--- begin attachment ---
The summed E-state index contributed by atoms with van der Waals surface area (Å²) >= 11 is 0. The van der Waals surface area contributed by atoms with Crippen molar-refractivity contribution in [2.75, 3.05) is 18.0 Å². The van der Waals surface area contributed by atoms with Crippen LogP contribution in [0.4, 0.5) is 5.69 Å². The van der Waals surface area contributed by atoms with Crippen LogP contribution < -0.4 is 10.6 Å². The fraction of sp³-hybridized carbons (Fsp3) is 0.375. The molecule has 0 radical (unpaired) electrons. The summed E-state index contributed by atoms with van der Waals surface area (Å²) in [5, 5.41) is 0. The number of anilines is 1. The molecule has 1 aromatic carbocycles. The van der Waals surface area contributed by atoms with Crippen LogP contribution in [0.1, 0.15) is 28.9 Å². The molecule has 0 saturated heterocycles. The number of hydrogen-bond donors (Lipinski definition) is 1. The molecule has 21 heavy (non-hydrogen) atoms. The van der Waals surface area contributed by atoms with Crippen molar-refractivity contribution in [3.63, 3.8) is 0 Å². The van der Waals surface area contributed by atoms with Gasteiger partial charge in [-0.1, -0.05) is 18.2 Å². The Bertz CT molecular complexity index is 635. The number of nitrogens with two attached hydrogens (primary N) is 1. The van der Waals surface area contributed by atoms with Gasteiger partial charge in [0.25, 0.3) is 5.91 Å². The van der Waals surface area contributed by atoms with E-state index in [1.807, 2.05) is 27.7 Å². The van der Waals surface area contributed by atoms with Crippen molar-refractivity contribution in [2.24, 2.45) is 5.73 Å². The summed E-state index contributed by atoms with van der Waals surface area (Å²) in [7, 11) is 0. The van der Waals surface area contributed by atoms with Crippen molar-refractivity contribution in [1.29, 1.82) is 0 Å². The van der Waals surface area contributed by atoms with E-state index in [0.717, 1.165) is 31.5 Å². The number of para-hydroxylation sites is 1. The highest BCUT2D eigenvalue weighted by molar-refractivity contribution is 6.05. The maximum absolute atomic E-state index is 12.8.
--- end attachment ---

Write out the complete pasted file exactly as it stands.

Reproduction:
The summed E-state index contributed by atoms with van der Waals surface area (Å²) >= 11 is 0. The van der Waals surface area contributed by atoms with Crippen molar-refractivity contribution in [2.75, 3.05) is 18.0 Å². The van der Waals surface area contributed by atoms with Crippen LogP contribution in [0.4, 0.5) is 5.69 Å². The van der Waals surface area contributed by atoms with Crippen LogP contribution < -0.4 is 10.6 Å². The fraction of sp³-hybridized carbons (Fsp3) is 0.375. The molecule has 0 radical (unpaired) electrons. The summed E-state index contributed by atoms with van der Waals surface area (Å²) in [5, 5.41) is 0. The number of anilines is 1. The molecule has 1 aromatic carbocycles. The van der Waals surface area contributed by atoms with Crippen LogP contribution in [0.1, 0.15) is 28.9 Å². The molecule has 0 saturated heterocycles. The number of hydrogen-bond donors (Lipinski definition) is 1. The molecule has 21 heavy (non-hydrogen) atoms. The van der Waals surface area contributed by atoms with Crippen molar-refractivity contribution in [3.63, 3.8) is 0 Å². The van der Waals surface area contributed by atoms with Gasteiger partial charge in [-0.1, -0.05) is 18.2 Å². The Bertz CT molecular complexity index is 635. The number of nitrogens with two attached hydrogens (primary N) is 1. The van der Waals surface area contributed by atoms with Gasteiger partial charge in [0.25, 0.3) is 5.91 Å². The van der Waals surface area contributed by atoms with E-state index in [1.807, 2.05) is 27.7 Å². The van der Waals surface area contributed by atoms with Crippen molar-refractivity contribution in [2.24, 2.45) is 5.73 Å². The summed E-state index contributed by atoms with van der Waals surface area (Å²) in [7, 11) is 0. The van der Waals surface area contributed by atoms with Crippen molar-refractivity contribution in [1.29, 1.82) is 0 Å². The van der Waals surface area contributed by atoms with E-state index in [0.717, 1.165) is 31.5 Å². The number of para-hydroxylation sites is 1. The highest BCUT2D eigenvalue weighted by molar-refractivity contribution is 6.05. The maximum absolute atomic E-state index is 12.8.